Keep up these kind of posts, they generate a kind of crucial thoughtful discussion that has been missing from the “discourse,” or lack thereof. Thanks!
One observation that hasn’t been made thus far…when the Fuhrer branch was built, it ALSO was placed in a sort of white flight neighborhood which served the area’s wealthy new suburbanites.
Much of Charles Park, Whitefield, and such was only built in the 80’s and 90’s. Castle Village was there, as well as Parliament (or whatever that spot between Castle and Parliament is called). But, at the time, those were all fairly sparsely populated upper middle class car-driving families.
I’m not saying the fuhrer branch was ever a bad thing, but it’s not so different than what’s going on here today.
What I’ve never understood is why we don’t have a true community library system that combines the Public School Libraries and the Parish libraries under one management and resource sharing program.
It would cut costs, provide for more content, and schools are generally located in places people need them. We do it with pools and ballfields (such as Ruby-Wise and Buckeye). Is it too big of a leap to put books in the same category of community use as basketballs?
Not entirely accurate, Drew.
While it’s true that some of Charles Park was built in the 80s and 90s, most of it was developed during the late 1960s and early 1970s by my grandfather and my great uncle Charles. The older sections of Charles Park, like Willowick, are close to the library. My late father developed Charles Park Extension, the area near Nachman Elementary and Compton Park, during the mid 1990s.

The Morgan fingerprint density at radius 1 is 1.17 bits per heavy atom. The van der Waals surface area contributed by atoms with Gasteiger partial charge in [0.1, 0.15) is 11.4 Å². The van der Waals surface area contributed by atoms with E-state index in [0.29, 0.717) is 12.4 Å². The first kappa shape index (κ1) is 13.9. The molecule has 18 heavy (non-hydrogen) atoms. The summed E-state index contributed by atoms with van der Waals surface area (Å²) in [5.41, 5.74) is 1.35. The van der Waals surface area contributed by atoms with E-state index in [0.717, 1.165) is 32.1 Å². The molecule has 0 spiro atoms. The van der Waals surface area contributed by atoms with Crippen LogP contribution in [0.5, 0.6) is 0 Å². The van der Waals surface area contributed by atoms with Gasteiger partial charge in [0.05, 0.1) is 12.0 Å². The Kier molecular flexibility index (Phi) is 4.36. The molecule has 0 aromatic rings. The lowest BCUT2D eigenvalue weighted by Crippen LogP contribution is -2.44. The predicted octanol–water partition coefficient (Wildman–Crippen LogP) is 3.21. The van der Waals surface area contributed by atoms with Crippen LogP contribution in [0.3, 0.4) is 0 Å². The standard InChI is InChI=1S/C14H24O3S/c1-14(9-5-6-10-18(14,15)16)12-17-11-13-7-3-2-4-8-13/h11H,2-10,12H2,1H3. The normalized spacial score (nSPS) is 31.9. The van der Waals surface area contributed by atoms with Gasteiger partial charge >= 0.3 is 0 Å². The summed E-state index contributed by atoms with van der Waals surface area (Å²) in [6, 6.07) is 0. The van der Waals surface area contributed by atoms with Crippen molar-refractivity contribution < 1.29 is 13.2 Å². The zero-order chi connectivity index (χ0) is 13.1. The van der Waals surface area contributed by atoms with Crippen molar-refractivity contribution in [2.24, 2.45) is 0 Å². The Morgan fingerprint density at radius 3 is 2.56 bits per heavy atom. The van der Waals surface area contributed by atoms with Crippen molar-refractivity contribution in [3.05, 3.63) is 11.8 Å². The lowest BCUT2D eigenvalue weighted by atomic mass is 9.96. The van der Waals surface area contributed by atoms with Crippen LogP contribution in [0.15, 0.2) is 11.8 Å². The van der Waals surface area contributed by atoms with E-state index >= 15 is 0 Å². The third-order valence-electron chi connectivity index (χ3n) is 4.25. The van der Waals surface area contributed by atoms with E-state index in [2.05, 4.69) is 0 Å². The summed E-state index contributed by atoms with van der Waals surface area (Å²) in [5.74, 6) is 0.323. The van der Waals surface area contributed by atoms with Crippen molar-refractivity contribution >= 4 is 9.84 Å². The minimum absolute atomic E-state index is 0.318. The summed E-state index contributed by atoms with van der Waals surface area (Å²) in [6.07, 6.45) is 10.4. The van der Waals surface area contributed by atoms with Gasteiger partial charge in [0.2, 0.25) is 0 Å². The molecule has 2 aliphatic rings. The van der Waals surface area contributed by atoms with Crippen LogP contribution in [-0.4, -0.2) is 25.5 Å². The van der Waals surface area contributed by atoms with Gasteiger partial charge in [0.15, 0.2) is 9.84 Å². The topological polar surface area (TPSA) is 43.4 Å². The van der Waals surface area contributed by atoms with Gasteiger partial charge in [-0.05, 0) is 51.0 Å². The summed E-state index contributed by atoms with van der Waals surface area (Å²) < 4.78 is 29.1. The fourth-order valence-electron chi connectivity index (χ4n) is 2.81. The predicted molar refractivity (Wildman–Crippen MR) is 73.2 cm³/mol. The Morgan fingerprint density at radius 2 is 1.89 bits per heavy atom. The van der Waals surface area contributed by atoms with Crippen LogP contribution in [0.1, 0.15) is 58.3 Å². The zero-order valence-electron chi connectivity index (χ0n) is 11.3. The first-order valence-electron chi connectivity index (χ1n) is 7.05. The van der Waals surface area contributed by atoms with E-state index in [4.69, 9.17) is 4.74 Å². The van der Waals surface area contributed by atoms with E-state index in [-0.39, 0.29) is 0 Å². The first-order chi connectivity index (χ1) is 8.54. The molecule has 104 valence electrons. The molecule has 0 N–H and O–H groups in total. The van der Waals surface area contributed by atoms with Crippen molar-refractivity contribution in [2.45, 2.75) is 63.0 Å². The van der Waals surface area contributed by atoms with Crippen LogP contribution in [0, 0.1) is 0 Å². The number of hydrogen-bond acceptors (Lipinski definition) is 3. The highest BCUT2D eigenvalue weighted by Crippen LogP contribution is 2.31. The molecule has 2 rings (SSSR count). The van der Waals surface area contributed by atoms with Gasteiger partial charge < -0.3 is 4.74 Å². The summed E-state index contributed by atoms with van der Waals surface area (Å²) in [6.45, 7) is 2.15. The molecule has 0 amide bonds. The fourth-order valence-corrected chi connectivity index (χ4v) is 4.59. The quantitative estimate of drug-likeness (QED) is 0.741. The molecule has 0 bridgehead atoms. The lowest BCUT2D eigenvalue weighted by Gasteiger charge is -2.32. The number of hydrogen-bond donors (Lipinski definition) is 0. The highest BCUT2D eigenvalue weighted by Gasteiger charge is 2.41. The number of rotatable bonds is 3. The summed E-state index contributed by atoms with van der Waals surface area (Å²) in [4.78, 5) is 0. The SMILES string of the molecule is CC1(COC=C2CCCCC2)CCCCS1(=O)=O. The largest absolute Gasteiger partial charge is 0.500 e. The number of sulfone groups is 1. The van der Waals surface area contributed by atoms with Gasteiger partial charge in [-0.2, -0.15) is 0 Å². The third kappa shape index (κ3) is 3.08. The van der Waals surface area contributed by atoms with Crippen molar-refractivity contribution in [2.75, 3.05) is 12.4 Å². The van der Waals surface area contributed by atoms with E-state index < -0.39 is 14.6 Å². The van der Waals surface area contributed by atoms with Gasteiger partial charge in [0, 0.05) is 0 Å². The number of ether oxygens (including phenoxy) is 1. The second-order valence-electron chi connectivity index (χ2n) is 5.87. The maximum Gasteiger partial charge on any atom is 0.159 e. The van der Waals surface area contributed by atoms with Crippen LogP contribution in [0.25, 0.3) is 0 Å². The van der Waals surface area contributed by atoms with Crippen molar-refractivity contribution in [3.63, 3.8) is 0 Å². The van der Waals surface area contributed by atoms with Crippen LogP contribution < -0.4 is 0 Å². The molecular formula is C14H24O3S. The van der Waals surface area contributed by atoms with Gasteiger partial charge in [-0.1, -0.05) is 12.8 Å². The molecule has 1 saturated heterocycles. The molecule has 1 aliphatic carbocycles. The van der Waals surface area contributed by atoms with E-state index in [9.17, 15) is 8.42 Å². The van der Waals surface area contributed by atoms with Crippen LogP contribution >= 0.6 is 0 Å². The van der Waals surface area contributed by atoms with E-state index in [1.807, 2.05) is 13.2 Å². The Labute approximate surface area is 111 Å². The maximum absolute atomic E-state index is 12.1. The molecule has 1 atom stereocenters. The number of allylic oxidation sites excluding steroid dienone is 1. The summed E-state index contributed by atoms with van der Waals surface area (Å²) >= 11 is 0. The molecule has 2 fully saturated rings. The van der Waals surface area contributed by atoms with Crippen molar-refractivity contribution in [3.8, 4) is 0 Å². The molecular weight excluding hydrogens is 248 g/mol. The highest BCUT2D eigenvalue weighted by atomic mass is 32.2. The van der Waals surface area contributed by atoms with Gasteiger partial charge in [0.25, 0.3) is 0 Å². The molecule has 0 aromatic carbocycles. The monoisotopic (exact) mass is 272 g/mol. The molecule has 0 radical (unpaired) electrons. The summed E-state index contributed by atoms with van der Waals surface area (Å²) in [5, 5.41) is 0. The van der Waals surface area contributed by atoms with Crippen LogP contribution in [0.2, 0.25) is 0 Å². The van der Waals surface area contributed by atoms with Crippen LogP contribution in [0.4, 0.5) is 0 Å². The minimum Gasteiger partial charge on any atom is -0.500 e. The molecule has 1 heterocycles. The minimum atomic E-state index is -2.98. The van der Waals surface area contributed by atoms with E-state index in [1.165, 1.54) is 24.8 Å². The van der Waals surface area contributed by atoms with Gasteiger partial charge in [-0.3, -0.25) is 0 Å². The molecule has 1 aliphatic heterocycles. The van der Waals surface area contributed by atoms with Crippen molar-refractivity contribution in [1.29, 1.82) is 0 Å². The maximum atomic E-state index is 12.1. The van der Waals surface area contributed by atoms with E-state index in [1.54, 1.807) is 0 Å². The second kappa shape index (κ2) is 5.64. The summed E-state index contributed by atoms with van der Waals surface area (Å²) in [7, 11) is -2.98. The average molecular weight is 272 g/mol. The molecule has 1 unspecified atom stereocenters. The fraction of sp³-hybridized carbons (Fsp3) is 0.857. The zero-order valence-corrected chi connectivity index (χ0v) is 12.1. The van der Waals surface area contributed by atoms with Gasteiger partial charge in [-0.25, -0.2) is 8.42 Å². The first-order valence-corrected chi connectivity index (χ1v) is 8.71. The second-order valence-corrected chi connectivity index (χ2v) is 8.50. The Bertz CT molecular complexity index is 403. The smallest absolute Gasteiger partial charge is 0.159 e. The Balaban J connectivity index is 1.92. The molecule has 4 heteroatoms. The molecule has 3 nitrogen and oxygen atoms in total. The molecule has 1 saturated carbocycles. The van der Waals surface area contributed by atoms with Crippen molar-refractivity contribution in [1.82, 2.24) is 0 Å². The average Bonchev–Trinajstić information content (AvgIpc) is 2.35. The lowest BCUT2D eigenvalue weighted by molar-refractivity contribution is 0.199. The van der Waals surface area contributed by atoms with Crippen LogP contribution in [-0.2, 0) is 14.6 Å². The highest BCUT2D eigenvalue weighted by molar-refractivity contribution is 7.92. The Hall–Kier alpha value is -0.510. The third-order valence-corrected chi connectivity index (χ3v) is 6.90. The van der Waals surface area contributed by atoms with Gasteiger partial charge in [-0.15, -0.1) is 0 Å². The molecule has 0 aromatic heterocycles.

Incidentally, when most of this area was being developed, it was in concert with the construction of multiple apartment complexes such as Trafalgar and Parliament Square (built around 1976 by Mr. Carruth, who also built the nearby Nottingham Apartments and the Gingerbread house subdivision off of Castle Road). Indeed, the area around Parliament Drive probably has the highest concentration of rental units in town.
The same thing can be said of Castle Village and Briarwood as well as Mayflower, Hunter’s Grove, Highpoint, Claremont, and Good Earth, all of which were all built in the late 70s and early to mid 80s. I believe the final pieces in the puzzle were Lancelot (built in the early 90s) and the subdivision anchored by Rue Notre Dame (built in the mid 90s). There was a real middle class housing boom then, which is not true today, particularly in the Lakes District.
This was/is a mixed-income area before people used the term mixed-income, and remember, the new library at the Lakes is being built in order to replace the existing library.
I understand your point, but frankly, I think you’re comparing apples to oranges. Don’t get me wrong: I like the Lakes District model, and I hope it succeeds beyond belief. But when you look at the sheer number of housing units constructed during the time, there’s no comparison.